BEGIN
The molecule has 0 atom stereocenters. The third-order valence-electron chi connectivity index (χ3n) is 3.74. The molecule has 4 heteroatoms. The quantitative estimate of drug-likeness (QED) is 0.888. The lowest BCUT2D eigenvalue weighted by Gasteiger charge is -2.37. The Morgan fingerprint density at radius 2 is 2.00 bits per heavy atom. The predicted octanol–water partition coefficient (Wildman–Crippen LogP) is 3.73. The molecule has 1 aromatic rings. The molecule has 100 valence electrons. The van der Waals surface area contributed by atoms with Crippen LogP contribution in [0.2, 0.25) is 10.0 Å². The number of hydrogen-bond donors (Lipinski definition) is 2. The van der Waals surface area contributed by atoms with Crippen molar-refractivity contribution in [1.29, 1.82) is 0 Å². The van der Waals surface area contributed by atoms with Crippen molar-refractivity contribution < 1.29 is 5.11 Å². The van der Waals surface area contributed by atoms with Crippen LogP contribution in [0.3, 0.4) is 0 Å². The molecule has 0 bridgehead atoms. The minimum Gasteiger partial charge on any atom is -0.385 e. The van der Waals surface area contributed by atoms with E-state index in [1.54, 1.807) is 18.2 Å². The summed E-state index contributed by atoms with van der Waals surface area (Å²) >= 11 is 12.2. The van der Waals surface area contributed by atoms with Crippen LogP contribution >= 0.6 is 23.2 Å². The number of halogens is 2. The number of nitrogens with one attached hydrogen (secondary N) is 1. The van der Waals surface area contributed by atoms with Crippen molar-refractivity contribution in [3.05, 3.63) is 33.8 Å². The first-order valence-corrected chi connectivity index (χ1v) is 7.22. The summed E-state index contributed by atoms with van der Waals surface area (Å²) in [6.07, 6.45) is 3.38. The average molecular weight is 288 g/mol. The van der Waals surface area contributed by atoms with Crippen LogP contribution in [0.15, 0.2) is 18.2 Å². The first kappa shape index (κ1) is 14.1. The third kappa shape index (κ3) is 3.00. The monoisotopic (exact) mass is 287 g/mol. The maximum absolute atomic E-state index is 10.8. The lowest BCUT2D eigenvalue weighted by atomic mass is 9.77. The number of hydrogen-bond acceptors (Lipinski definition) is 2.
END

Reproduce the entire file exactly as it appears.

The molecule has 0 atom stereocenters. The third-order valence-electron chi connectivity index (χ3n) is 3.74. The molecule has 4 heteroatoms. The quantitative estimate of drug-likeness (QED) is 0.888. The lowest BCUT2D eigenvalue weighted by Gasteiger charge is -2.37. The Morgan fingerprint density at radius 2 is 2.00 bits per heavy atom. The predicted octanol–water partition coefficient (Wildman–Crippen LogP) is 3.73. The molecule has 1 aromatic rings. The molecule has 100 valence electrons. The van der Waals surface area contributed by atoms with Crippen LogP contribution in [0.2, 0.25) is 10.0 Å². The number of hydrogen-bond donors (Lipinski definition) is 2. The van der Waals surface area contributed by atoms with Crippen molar-refractivity contribution in [1.29, 1.82) is 0 Å². The van der Waals surface area contributed by atoms with Crippen molar-refractivity contribution < 1.29 is 5.11 Å². The van der Waals surface area contributed by atoms with Crippen LogP contribution in [0.3, 0.4) is 0 Å². The molecule has 0 bridgehead atoms. The minimum Gasteiger partial charge on any atom is -0.385 e. The van der Waals surface area contributed by atoms with E-state index in [1.54, 1.807) is 18.2 Å². The summed E-state index contributed by atoms with van der Waals surface area (Å²) >= 11 is 12.2. The van der Waals surface area contributed by atoms with Crippen LogP contribution >= 0.6 is 23.2 Å². The number of halogens is 2. The number of nitrogens with one attached hydrogen (secondary N) is 1. The van der Waals surface area contributed by atoms with Crippen molar-refractivity contribution in [3.05, 3.63) is 33.8 Å². The first-order valence-corrected chi connectivity index (χ1v) is 7.22. The summed E-state index contributed by atoms with van der Waals surface area (Å²) in [6.07, 6.45) is 3.38. The average molecular weight is 288 g/mol. The van der Waals surface area contributed by atoms with Crippen LogP contribution in [0.15, 0.2) is 18.2 Å². The first kappa shape index (κ1) is 14.1. The third kappa shape index (κ3) is 3.00. The monoisotopic (exact) mass is 287 g/mol. The maximum absolute atomic E-state index is 10.8. The lowest BCUT2D eigenvalue weighted by atomic mass is 9.77. The number of hydrogen-bond acceptors (Lipinski definition) is 2.